Three young attorneys on the outlook for the future
Published in 2023 Pennsylvania Super Lawyers magazine
By Rebecca Mariscal on May 17, 2023
Of all the challenges facing the youngest generation of lawyers, one of the biggest has been navigating disruptions during the very first days of their careers. Thanks to the COVID-19 pandemic, Derrick Maultsby Jr. of Frost Brown Todd in Pittsburgh had to take his Bar exam remotely. In addition to abiding by the standard clothing rules, he had to be on camera at all times and was even told not to touch his face.
“I was able to take it in a corporate office setting, but I felt for people who didn’t have that opportunity,” he says. “There were folks that had to take it in their homes or in their families’ homes, and finding a quiet space when everybody was locked down is difficult.”
Caitlin Donahue’s first day on the job was March 9, 2020, just days before pandemic shutdowns began. “My experience from the start was very different from a lot of attorneys that I work with,” says the employment law attorney with Cipriani & Werner in Lancaster. “We’re seeing such a great shift [to remote work] already in such a short amount of time because the profession was forced to make that shift.”
That’s where adaptability comes into play.
“The market is changing,” says Maultsby. “Being versatile and adding value to not only your firm but your client in different ways allows you to be in a better position as a young lawyer.”
There can be downsides to hybrid and remote work. “There’s something to be said about being able to walk the halls and have conversations or go and sit down at somebody’s desk and talk through a matter,” he says.
But being digital natives gives them an advantage, and Donahue says younger lawyers might be able to make the transition more easily than others. “You’re learning how to do things more efficiently and more effectively versus when everything was on paper or you’re traveling for so many miles out of the day,” she says.
Still, they’re no strangers to hard copies. “We grew up in a time both before computers and after computers,” says Sabrina Hendershot of Paul, Weiss, Rifkind, Wharton & Garrison’s Delaware office. “So we are not completely reliant on them. I’m still using my hard copies of treatises and articles but I’m also very comfortable with the online resources, and I think that makes our generation pretty unique.”
In this way, they feel mentorship can go both ways. “My generation definitely has something to offer and something to teach Gen X or boomers,” Donahue says. “We are all lawyers, so we’re fit for sitting down and grinding it out.”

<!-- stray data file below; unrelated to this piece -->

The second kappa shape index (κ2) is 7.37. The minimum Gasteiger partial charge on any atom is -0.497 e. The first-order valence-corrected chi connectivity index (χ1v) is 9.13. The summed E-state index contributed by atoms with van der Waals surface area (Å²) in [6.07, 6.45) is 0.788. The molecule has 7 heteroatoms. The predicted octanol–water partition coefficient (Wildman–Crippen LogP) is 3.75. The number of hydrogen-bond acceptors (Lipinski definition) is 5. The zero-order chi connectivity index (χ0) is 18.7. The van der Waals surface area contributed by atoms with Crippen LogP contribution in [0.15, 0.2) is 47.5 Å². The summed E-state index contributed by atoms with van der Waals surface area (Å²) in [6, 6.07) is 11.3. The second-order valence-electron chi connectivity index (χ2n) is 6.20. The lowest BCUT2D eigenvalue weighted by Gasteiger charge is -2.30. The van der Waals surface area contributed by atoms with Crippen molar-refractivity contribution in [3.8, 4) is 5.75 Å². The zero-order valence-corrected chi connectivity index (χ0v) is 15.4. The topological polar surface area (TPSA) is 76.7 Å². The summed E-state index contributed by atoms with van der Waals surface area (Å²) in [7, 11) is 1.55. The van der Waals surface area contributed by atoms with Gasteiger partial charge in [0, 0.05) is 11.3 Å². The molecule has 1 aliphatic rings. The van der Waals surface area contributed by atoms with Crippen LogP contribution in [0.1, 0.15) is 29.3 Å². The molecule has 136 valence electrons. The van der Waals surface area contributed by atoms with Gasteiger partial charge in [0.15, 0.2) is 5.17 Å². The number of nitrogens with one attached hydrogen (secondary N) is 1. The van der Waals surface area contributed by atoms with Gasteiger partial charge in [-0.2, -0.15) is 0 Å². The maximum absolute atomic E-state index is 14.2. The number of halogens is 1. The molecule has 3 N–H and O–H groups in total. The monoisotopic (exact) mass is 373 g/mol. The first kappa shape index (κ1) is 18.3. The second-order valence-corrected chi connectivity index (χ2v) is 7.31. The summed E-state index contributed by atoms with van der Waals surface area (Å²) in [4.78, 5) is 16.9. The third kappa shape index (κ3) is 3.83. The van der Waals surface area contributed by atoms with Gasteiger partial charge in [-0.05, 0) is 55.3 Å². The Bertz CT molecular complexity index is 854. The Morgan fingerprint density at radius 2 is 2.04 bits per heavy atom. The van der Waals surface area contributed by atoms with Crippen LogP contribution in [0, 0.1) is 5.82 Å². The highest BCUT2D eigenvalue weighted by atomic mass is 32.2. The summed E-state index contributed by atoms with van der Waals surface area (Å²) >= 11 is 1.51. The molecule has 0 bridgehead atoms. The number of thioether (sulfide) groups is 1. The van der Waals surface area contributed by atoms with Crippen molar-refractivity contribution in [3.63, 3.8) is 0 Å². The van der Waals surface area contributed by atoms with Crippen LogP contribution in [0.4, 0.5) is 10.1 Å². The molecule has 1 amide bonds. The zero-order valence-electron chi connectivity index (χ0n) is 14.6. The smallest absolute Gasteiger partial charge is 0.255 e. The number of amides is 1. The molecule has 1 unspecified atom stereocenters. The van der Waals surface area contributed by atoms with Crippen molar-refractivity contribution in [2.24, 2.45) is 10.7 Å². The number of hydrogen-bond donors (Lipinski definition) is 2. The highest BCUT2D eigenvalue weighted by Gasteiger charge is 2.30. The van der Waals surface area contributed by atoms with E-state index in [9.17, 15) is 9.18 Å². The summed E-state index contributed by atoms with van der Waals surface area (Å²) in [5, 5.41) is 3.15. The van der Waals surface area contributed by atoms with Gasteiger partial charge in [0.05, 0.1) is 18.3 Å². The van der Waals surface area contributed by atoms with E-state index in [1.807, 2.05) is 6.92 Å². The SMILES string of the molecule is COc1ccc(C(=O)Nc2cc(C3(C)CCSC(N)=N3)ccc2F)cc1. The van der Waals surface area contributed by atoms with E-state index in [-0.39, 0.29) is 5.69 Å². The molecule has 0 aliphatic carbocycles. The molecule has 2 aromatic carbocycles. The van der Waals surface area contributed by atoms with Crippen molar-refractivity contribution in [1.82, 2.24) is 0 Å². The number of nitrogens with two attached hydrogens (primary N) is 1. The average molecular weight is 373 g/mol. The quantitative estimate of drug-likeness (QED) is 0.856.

It’s a busy time for the profession, with courts overburdened and work moving at a fast pace. “Something is going to have to give,” says Hendershot. She believes the future will see either more lawyers, or slower or less efficient litigation: “I have a feeling it’s most likely going to be an expansion of the bench and bar.”
“I think the market is looking for young talent,” Maultsby agrees. “That allows for us as young lawyers to jump into some cool things and not just be worker bees.”
Donahue says that, as a woman, she’s still encountering issues that plagued previous generations. “It’s unfortunate that we’re in 2023 and it’s still the case where I get mistaken for the court reporter or the paralegal or the secretary,” she says.
Looking forward, Maultsby hopes to see a greater amount of diversity in the profession. “Across the country, the numbers are abysmal,” he says. “Seeing more diversity, more equity, more inclusion in law firms is so important. And not just associates. [I want to see] those people be groomed, invested in and be brought up through the ranks, because the numbers drop when you get to the partner ranks. That’s on law firms for not doing enough to make sure that they are thinking critically about how to move that forward.”
In this regard, Maultsby serves on his firm’s Inclusion, Diversity, Equity and Belonging committee, where they’re exploring methods to address those issues. “It’s a matter of us all doing our job to increase what that diversity looks like,” he says.
Hendershot would like to see an evolution in how a lawyer’s value is determined. “I think sometimes the practice of law can be a bit archaic, where other fields have moved on from what school you went to as the most important factor,” she says. “I think our generation is going to hopefully have less emphasis on that and more on the person as a person, and really appreciating people for their experiences, not necessarily just their credentials and boxes they check.”
Donahue is confident that her generation of young lawyers—and Gen Z behind it—will bring a more open mindset to the future of law. “The idea of, ‘Well, this is how it’s been done for X amount of years and this is how it’s going to continue to be done,’ that is going to go out the window.”
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